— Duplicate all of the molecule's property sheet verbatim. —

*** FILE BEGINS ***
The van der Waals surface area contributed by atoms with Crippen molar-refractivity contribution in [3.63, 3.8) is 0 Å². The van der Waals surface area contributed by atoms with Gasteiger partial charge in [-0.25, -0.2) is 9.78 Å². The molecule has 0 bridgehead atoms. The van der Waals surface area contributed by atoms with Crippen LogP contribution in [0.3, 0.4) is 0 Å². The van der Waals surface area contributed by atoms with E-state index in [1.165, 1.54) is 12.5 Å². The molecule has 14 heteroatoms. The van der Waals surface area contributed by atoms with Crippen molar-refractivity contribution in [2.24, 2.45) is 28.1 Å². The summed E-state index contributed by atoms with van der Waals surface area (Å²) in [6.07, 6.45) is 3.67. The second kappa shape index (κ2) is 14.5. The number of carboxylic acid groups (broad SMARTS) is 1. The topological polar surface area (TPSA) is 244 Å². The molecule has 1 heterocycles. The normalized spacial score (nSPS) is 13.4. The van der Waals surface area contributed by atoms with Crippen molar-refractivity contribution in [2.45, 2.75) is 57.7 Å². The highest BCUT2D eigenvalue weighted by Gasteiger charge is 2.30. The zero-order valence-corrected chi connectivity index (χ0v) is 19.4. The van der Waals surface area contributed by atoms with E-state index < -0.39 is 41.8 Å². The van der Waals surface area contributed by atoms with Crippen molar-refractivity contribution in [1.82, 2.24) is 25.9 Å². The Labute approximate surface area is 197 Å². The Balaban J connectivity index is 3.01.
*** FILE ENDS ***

The van der Waals surface area contributed by atoms with Crippen molar-refractivity contribution in [3.63, 3.8) is 0 Å². The van der Waals surface area contributed by atoms with Gasteiger partial charge in [-0.25, -0.2) is 9.78 Å². The molecule has 0 bridgehead atoms. The van der Waals surface area contributed by atoms with Crippen LogP contribution in [0.3, 0.4) is 0 Å². The van der Waals surface area contributed by atoms with E-state index in [1.165, 1.54) is 12.5 Å². The molecule has 14 heteroatoms. The van der Waals surface area contributed by atoms with Crippen molar-refractivity contribution in [2.24, 2.45) is 28.1 Å². The summed E-state index contributed by atoms with van der Waals surface area (Å²) in [6.07, 6.45) is 3.67. The second kappa shape index (κ2) is 14.5. The number of carboxylic acid groups (broad SMARTS) is 1. The topological polar surface area (TPSA) is 244 Å². The molecule has 1 heterocycles. The normalized spacial score (nSPS) is 13.4. The van der Waals surface area contributed by atoms with Crippen molar-refractivity contribution in [2.45, 2.75) is 57.7 Å². The highest BCUT2D eigenvalue weighted by Gasteiger charge is 2.30. The zero-order valence-corrected chi connectivity index (χ0v) is 19.4. The van der Waals surface area contributed by atoms with E-state index < -0.39 is 41.8 Å². The van der Waals surface area contributed by atoms with Crippen molar-refractivity contribution in [1.82, 2.24) is 25.9 Å². The Labute approximate surface area is 197 Å². The Balaban J connectivity index is 3.01.